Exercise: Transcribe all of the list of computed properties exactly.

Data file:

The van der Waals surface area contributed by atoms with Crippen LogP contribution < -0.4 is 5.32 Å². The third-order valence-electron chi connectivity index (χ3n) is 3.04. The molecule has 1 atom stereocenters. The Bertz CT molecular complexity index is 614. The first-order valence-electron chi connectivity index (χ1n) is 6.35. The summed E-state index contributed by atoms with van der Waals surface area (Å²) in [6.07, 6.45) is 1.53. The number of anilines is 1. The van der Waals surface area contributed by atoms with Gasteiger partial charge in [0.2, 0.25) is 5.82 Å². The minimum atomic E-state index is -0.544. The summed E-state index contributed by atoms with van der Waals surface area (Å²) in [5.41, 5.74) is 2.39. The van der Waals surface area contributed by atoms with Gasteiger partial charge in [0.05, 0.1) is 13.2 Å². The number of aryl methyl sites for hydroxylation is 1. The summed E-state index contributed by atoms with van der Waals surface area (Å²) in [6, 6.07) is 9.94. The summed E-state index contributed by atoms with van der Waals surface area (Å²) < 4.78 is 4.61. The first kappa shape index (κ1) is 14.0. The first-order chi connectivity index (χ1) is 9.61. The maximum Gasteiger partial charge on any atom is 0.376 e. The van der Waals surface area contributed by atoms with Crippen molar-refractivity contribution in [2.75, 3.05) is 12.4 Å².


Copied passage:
The van der Waals surface area contributed by atoms with Crippen LogP contribution < -0.4 is 5.32 Å². The third-order valence-electron chi connectivity index (χ3n) is 3.04. The molecule has 1 atom stereocenters. The Bertz CT molecular complexity index is 614. The first-order valence-electron chi connectivity index (χ1n) is 6.35. The summed E-state index contributed by atoms with van der Waals surface area (Å²) in [6.07, 6.45) is 1.53. The number of anilines is 1. The van der Waals surface area contributed by atoms with Gasteiger partial charge in [0.2, 0.25) is 5.82 Å². The minimum atomic E-state index is -0.544. The summed E-state index contributed by atoms with van der Waals surface area (Å²) in [5.41, 5.74) is 2.39. The van der Waals surface area contributed by atoms with Gasteiger partial charge in [0.05, 0.1) is 13.2 Å². The number of aryl methyl sites for hydroxylation is 1. The summed E-state index contributed by atoms with van der Waals surface area (Å²) in [6, 6.07) is 9.94. The summed E-state index contributed by atoms with van der Waals surface area (Å²) < 4.78 is 4.61. The first kappa shape index (κ1) is 14.0. The first-order chi connectivity index (χ1) is 9.61. The maximum Gasteiger partial charge on any atom is 0.376 e. The van der Waals surface area contributed by atoms with Crippen molar-refractivity contribution in [2.75, 3.05) is 12.4 Å².